Here are seven overused phrases that appear far too often on resumes, with recommendations on how to improve your wording for a sharper, more professional message:
1. "Self-Motivated Professional Or Team Player"
Most employers assume they are interviewing candidates with these strengths. After all, if you weren't self-motivated, why would you be pursuing a career move at the next level?
Assuming you are using these phrases into your resume summary of qualifications, try instead to write a branded, headline-style sentence that pulls in your achievements, as in these examples:
- "MBA candidate with numerous promotions in operations leadership roles."
- "Technology leader awarded company honors for saving $100K in imaging expenses."
2. "Including, but not limited to…"
The word "including" technically means "not limited to," making this phrase redundant.
As an example, if you've worked with a number of major corporations selling widgets, you can spell this out as "including ABC Corporation, XY Company, and BC Enterprises."
In this case, the reader can assume you've left out several others—therefore, the word "including" will serve you just fine by itself.
3. "Responsible for…"
To any experienced resume writer, these words are like fingernails on a chalkboard. If you weren't charged with doing it, why would it even appear on your resume?
Here is where a power verb will serve you better, plus provide more detail to the reader. Consider writing a replacement sentence such as "Raised customer satisfaction scores 30% with improved product launch support," rather than resorting to "responsible for customer service delivery."
4. "Thrives In Fluid Environments While Remaining Pragmatic And Focused."
Unfortunately, there are phrases still living on that were written by major resume companies as an example for their writers—but the writers continue to churn them out on actual resumes for clients.
Google this phrase to see how many times it's been referenced—just in case you're inclined to borrow it. If you do find your sentence on a number of LinkedIn Profiles or resumes, it's time to come up with a fresh approach and different wording.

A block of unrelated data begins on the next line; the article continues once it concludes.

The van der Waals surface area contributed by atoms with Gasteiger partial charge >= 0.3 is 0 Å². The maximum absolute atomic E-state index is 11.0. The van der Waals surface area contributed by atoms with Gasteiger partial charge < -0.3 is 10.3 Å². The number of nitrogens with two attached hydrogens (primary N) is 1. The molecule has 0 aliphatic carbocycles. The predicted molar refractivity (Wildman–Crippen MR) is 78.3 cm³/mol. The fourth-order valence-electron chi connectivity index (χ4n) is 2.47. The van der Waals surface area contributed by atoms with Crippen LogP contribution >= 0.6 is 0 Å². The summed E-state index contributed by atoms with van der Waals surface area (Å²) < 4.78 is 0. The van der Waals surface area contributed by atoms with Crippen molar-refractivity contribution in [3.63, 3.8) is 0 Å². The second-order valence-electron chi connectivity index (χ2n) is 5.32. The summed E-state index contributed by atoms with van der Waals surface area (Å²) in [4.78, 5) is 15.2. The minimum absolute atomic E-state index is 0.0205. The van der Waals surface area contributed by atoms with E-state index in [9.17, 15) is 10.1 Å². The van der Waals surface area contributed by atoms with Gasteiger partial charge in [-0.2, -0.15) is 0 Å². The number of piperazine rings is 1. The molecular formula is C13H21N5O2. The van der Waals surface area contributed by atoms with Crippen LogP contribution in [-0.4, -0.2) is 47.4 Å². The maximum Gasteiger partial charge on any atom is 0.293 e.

Be very careful with this one, as many employers assume entrepreneurs are focused solely on their own companies and needs, and may avoid candidates that appear unable to work for someone else.
Should you be a former business owner trying to transition into the corporate world, you'll make a stronger impression by defining your entrepreneurial nature for employers—in a way that makes sense for their needs. Here's an example:
- "Concept-to-market driver with multimillion-dollar record of start-up success backed by launch planning, market development, product development, and forecasting skills."
6. "Excellent Communications Skills."
Like "effective communicator," this phrase is likely to elicit a "so what" yawn from employers, mostly because it's largely assumed that you are able to convey critical messages to those around you.
You'll do better to describe your communications skills in more detail, with phrases such as "capable of distilling complex technical concepts to non-IT executives" that give specifics on how you are able to educate others in your company.
7. "Over 15 Years Of Experience."
Unfortunately, this phrase shows all you did was survive in your field! Beyond an early-career stage, where employers want candidates with a minimum of 3-5 years, this wording doesn't help you—and only distinguishes you from others on the basis of your age. (Ouch!)
Incidentally, "over" is technically a direction and the phrase here should be "more than" 15 years of experience.
Rather than listing your years of tenure, add data that shows the titles you've achieved or the details of your accomplishments, such as "Extensive leadership promotions to Technology VP, IT Director, and Project Manager based on ability to deliver improvements to cost, efficiency, and product development."
Now that you're armed with this overview of worn-out phrases, revisit your resume to see if you've watered down the message with an overused term or sentence. You'll find employers will welcome a different—and more detailed—version of your capabilities instead.
Thanks to Laura Smith-Proulx / Careerealism
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